It's been a while since we heard some truly incredible music. The kind that makes the hair at the back of your neck stand on end. The kind that gives you goosebumps with every strum of the guitar and every beat of the drum. The kind of music that throws you into a trance and takes you to a different world, without so much as a puff of the magic dragon. Led Zeppelin, the legendary rock band of the 70's, played that kind of music. And just because no one else has in so long, they have decided to give us a small jolt of what it used to be like.
Source: mojo4music.co m
Led Zeppelin has decided to release previously unheard tracks recorded with Indian musicians, during their visits to Mumbai, over four decades ago. The band visited Mumbai at least four times between 1971-72 during their tours of Asia. On one of their trips vocalist Robert Plant and guitarist Jimmy Page participated in a session with a group of veteran Bollywood session musicians— instrumental and vocal performers —that resulted in reworked versions of the Led Zeppelin songs Friends and Four Sticks .
The recording was done at the EMI Recording Studios located on Mumbai’s Pherozeshah Mehta Road with an ensemble that included sarangi player Ustad Sultan Khan, percussionists and violin, shehnai and tambura players.
Led Zeppelin have not released any of the tracks from their Mumbai session until now. However, some bootlegs have emerged in which one can faintly hear Page trying to explain bars and scales to the Indian musicians.
On July 31, Led Zeppelin is expected to release a deluxe edition of their final album Coda . It will have two discs of unreleased material and will feature two tracks recorded in Mumbai.
" In 1972, Robert Plant and Jimmy Page took a fabled trip to India to perform with the Bombay Orchestra and now, for the first time, recordings from these sessions will be officially released with dynamic takes on Friends and Four Hands (an alternate version of Four Sticks from the album Led Zeppelin IV )," said a statement on the band’s website.
The release of Coda is part of the bands ongoing release of remastered versions of the band's nine studio albums. Since last year the band has released each album with previously unreleased material.
July 31 will be the end of these wonderful days when their last three albums will be released - Presence , In Through The Out Door and Coda . All the albums have been newly remastered by Page and are accompanied by previously unreleased tracks selected and compiled by the guitarist.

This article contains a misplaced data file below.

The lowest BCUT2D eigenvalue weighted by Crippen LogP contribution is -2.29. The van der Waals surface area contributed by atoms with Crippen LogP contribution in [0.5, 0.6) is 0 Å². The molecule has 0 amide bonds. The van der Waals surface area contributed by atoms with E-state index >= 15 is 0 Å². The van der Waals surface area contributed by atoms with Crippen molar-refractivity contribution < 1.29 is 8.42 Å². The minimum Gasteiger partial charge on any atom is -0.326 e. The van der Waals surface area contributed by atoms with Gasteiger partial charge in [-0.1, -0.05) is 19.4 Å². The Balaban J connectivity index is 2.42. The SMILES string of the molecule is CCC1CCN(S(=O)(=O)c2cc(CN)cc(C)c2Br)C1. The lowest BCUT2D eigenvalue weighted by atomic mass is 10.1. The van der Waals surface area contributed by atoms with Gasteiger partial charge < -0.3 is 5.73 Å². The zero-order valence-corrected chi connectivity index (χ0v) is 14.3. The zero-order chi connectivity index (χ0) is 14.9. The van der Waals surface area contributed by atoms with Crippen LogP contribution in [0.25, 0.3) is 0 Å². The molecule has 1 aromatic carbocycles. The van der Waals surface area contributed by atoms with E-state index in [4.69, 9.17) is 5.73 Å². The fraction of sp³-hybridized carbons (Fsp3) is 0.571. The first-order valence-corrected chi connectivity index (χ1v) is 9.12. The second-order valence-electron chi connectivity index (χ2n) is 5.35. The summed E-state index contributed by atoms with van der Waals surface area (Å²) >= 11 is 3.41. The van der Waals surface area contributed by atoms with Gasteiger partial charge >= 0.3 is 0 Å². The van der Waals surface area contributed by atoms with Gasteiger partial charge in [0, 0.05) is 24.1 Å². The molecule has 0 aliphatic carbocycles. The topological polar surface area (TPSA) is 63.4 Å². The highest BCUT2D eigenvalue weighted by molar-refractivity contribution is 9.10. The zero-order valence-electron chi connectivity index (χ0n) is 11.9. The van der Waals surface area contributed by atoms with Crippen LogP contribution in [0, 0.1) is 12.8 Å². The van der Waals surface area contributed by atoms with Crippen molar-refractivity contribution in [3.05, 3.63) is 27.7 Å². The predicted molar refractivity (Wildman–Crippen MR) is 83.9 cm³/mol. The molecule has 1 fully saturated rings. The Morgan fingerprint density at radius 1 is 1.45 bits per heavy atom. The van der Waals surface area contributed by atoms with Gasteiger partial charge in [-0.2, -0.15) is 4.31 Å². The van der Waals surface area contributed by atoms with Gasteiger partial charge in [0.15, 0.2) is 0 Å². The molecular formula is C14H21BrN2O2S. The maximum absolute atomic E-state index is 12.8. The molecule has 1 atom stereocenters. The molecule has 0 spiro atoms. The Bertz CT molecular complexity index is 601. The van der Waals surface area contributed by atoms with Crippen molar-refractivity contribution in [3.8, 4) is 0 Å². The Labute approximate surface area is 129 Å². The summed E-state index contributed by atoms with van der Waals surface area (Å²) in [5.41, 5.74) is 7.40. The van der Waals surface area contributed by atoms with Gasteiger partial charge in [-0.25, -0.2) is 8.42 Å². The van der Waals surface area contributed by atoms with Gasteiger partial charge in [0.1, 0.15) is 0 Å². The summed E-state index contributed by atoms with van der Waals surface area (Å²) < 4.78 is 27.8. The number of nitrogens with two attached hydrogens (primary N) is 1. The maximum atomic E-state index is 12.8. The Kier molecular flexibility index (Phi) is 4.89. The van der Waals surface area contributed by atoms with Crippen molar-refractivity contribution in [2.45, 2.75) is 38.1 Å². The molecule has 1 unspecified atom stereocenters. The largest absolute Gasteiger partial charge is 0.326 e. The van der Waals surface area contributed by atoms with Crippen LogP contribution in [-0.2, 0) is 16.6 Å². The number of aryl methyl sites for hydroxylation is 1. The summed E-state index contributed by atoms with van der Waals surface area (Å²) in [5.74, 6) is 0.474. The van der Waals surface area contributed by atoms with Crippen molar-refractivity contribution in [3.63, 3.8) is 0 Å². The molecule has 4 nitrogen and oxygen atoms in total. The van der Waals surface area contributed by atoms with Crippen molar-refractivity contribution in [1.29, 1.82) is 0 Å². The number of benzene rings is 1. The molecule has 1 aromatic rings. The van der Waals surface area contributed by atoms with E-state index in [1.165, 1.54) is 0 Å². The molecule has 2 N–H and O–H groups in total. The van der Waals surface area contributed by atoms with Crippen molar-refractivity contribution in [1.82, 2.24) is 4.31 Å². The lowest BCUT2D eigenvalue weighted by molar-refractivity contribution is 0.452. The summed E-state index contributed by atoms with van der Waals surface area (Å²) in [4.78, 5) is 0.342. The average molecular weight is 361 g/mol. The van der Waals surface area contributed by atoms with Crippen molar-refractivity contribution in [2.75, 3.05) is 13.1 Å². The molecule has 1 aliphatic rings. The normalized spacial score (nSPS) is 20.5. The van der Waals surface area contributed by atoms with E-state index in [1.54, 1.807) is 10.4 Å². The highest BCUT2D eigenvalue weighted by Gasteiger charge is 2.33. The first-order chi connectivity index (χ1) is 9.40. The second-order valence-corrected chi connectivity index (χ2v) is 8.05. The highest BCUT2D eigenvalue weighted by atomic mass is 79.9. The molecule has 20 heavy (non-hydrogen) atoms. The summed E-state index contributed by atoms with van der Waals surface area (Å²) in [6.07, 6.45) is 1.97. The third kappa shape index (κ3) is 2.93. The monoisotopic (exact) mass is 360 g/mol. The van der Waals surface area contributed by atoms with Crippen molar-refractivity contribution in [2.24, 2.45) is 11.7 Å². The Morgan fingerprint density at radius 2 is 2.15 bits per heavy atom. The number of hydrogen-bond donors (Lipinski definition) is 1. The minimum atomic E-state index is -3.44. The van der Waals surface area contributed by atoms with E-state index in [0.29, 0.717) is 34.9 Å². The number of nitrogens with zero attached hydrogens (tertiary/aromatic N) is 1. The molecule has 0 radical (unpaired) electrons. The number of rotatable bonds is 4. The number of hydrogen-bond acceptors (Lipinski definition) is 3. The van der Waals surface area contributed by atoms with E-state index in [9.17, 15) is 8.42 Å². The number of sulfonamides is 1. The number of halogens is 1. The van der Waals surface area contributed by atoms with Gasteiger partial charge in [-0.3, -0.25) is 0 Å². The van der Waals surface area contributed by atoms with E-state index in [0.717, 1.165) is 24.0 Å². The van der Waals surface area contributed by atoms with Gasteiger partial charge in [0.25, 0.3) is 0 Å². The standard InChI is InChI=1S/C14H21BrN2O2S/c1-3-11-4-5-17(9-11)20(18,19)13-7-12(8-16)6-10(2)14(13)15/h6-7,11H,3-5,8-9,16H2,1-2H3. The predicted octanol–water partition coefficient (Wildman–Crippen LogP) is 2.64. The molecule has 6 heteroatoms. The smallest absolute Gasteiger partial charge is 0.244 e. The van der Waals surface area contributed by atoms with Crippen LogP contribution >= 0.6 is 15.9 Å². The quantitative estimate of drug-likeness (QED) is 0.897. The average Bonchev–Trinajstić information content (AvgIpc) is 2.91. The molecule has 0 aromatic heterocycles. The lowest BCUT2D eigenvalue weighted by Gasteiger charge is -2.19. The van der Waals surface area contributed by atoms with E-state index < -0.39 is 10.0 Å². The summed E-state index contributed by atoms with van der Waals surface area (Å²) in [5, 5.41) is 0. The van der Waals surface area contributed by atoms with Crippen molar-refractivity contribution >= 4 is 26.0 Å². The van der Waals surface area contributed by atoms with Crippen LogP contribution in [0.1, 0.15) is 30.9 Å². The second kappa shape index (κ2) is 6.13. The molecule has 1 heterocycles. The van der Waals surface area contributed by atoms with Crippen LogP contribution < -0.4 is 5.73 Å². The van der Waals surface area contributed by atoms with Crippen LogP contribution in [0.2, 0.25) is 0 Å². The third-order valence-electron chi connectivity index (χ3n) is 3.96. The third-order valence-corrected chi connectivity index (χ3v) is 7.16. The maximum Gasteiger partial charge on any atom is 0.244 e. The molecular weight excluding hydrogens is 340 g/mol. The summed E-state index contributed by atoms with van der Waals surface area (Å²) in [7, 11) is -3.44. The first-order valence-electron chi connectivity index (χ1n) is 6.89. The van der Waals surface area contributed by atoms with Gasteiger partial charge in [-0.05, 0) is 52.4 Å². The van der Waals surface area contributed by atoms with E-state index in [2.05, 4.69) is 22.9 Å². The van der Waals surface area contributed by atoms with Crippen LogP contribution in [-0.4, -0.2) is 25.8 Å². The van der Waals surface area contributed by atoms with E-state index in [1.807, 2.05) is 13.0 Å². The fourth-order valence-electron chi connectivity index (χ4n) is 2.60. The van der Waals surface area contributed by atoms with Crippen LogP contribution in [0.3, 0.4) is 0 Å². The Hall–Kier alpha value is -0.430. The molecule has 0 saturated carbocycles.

Presence , originally released in 1976, will include an additional disc of five unreleased reference mixes from its recording sessions. In Through The Out Door , the last album Led Zeppelin recorded before drummer John Bonham’s death, was released in 1979. Its additional disc features unreleased rough mixes of every track from the original album.
Page, whose compositions like Kashmir displayed the influence of world music long before that term had even been coined, was the driving force behind the session which was the outcome of his desire to work with Indian musicians. Page acquired a sitar much before Beatle George Harrison and listened to a lot of Indian music, an influence evident on tracks like Friends from the album Led Zeppelin III .
In 1996, Page and Plant returned to Mumbai to promote their album No Quarter . During this trip they recalled a day from 1971, when they sat by the roadside and watched an air-raid drill pass by, (this was before the 1971 war with Pakistan), as they recorded some street musicians and singers.
Jimmy Page and Robert Plant performing at Slip Disc club in Colaba in October 1972 | Source: Hindustan Times
They also reminisced about how one day in 1972 during their Mumbai sessions, Page and Plant joined an impromptu jam session with local musicians during a visit to the night club, Slip Disc in Colaba. One can only imagine what that night must have been like. The audience, completely unaware of what they were in for, probably lost their minds at the sight of the greatest band of their time.
Feature image source: Wikipedia